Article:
© Cindy Farrar Bryan and The Arrowhead Club, 2016
Normally, Mr. Buslee was the letter writer of the Buslee family, but today John Oliver (Jay) Buslee’s mother took the time to write to George Edwin Farrar’s mother.
April 9, 1945
Park Ridge, Ill.
My Dear Mrs. Farrar: –
We have received your letter telling of the good news of hearing from your son, George, it is, and must be wonderful for you to know he is alive and well, at least I imagine that’s all he could say or they wouldn’t pass it if he would say he was ill or hungry which I’m sure he is. I understand all prisoners would really be in a bad way if it weren’t for the Red Cross. I hear each fellow gets certain rations from them each week which should help a little, altho, their life must be almost unbearable there in those camps.
Just a day or so before we received your letter I noticed in one of our papers where a boy who was a prisoner in Stalag Luft 4 B – Germany had notified his people he’d be released, so we are in hopes your son is also free again. We are so happy to know that George at least is alive and that he may some day be able to tell us all about the rest of the crew. Isn’t it strange the nothing has been heard of the other two boys?
We have never had a word from the McManns altho Mr. Buslee has written them several times, the Peluso’s have promised to let us hear as soon as they hear anything, and the family of Lt. Brody who was the other pilot haven’t heard any other news than missing, either, and according to some of the other eye witnesses he was in the most dangerous spot, so you see we never can tell so we hear are still hopeful because each day we see where someone who had been reported killed has been found to be alive. I do hope our prayers will be repaid with good news soon.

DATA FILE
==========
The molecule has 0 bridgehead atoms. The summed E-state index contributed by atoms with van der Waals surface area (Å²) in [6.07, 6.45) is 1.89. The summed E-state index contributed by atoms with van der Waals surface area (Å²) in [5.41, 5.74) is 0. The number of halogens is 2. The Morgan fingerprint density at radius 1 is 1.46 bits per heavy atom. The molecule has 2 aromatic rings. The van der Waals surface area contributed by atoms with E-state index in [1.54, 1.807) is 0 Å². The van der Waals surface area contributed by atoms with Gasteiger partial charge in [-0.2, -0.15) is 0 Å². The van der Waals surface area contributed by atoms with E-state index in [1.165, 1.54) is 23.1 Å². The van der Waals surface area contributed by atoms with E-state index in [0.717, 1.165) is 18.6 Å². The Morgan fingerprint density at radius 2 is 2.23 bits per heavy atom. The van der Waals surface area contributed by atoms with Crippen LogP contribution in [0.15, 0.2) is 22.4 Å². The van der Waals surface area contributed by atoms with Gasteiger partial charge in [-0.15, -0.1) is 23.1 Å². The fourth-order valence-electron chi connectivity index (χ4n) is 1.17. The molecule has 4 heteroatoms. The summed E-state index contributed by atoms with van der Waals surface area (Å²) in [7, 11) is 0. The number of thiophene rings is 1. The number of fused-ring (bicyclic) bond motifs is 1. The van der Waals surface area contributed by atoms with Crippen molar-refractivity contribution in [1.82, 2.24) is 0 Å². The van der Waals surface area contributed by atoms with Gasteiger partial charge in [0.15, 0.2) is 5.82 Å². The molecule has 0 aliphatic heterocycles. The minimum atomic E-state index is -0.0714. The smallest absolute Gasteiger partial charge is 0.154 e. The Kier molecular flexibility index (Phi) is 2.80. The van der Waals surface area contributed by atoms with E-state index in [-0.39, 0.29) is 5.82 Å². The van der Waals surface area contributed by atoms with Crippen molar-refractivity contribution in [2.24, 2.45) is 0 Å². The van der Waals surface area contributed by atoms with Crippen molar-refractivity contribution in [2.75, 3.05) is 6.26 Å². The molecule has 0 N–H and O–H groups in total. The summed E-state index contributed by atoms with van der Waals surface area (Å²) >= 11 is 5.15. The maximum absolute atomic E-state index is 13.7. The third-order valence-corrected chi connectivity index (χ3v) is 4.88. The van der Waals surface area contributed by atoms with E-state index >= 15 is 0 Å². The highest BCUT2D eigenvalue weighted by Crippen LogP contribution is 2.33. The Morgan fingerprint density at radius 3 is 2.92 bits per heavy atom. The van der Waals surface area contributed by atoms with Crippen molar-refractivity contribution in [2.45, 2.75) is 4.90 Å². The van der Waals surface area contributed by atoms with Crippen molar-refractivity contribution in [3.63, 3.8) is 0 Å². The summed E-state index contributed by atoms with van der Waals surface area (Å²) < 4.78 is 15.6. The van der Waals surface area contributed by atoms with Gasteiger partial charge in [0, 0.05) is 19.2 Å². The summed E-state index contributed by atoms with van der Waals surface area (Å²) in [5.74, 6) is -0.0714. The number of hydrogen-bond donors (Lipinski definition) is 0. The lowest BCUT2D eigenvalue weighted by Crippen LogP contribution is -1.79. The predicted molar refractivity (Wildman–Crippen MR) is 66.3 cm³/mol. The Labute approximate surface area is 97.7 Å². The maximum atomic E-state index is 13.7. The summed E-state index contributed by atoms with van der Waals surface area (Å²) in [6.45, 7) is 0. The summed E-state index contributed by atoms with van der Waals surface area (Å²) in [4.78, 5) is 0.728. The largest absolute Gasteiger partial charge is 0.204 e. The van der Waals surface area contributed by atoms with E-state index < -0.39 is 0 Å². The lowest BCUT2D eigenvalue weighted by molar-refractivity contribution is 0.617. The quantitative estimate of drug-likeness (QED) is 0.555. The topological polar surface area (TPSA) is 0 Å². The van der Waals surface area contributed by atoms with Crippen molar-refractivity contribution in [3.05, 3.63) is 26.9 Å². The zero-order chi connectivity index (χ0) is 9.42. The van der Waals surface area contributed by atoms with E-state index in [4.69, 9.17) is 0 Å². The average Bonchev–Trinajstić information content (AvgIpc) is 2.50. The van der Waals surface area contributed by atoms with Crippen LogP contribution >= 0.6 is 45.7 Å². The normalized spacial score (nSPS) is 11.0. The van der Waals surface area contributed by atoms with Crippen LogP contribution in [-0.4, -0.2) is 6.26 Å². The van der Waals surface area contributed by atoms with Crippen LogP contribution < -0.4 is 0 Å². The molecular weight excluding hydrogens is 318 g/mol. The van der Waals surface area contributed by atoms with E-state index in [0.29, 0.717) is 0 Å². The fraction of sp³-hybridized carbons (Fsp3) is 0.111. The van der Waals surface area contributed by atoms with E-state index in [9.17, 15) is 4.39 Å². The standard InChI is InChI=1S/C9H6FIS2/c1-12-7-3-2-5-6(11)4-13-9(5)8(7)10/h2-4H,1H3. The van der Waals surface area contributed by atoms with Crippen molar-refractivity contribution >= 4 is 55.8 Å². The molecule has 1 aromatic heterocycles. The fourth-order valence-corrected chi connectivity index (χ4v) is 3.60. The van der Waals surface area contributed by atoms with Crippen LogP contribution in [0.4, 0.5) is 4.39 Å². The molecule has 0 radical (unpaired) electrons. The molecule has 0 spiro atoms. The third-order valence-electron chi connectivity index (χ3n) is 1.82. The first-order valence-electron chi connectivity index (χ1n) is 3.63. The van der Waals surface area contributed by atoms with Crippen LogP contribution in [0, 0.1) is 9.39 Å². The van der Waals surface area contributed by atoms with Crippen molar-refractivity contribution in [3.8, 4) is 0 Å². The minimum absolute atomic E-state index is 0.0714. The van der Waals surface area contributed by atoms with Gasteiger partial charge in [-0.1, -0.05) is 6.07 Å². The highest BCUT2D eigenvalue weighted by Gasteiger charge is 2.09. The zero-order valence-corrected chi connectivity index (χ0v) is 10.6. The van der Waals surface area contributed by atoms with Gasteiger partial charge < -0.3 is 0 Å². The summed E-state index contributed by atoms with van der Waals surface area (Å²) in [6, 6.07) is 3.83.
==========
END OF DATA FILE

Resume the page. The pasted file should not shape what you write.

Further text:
We are so sorry to hear your other son is ill in the hospital, please let us hear how he is, we are very much interested in you and your family. Hope good luck follows your son in China, and that you will continue to hear good news of George often. Wish we could get something to him to lighten his burden in camp. Mr. Buslee has written him, it must have been a terrible blow to him to have them tell him all his crew were gone – but we heard tell that the Germans like to break down the hopes of the boys by telling them all sorts of lies.
We hear the Henson’s are enjoying a trip to Florida, they seem to be such grand folks, nice that you live so close to each other in Atlanta.
We have had such nice letters from so many of the wives and mothers of the boys and we do appreciate them so much.
We hope you and Mr. Farrar are in perfect health and try to keep up your spirits until your sons come home again and thank you so much for all your kindnesses, and write again soon.
Mrs. John Buslee
Lots of interesting information for me in this letter. From this one letter I have learned:
How uninformed the folks back home were about conditions in Germany. Most of the boys were out on the road marching, not sitting in a prison camp. They weren’t receiving those Red Cross rations either. Most of the boys were slowing starving to death. Don’t know how or what kept them going.
- Mrs. Buslee must have meant Sebastiano Peluso of the Buslee crew and James Brodie of the Brodie crew as the “other two boys.” From reviewing letters, I believe all of the Buslee crew next-of-kin except the Pelusos had heard word of their sons.
- I don’t have any letters from the McManns, and apparently other familes had not heard from them either.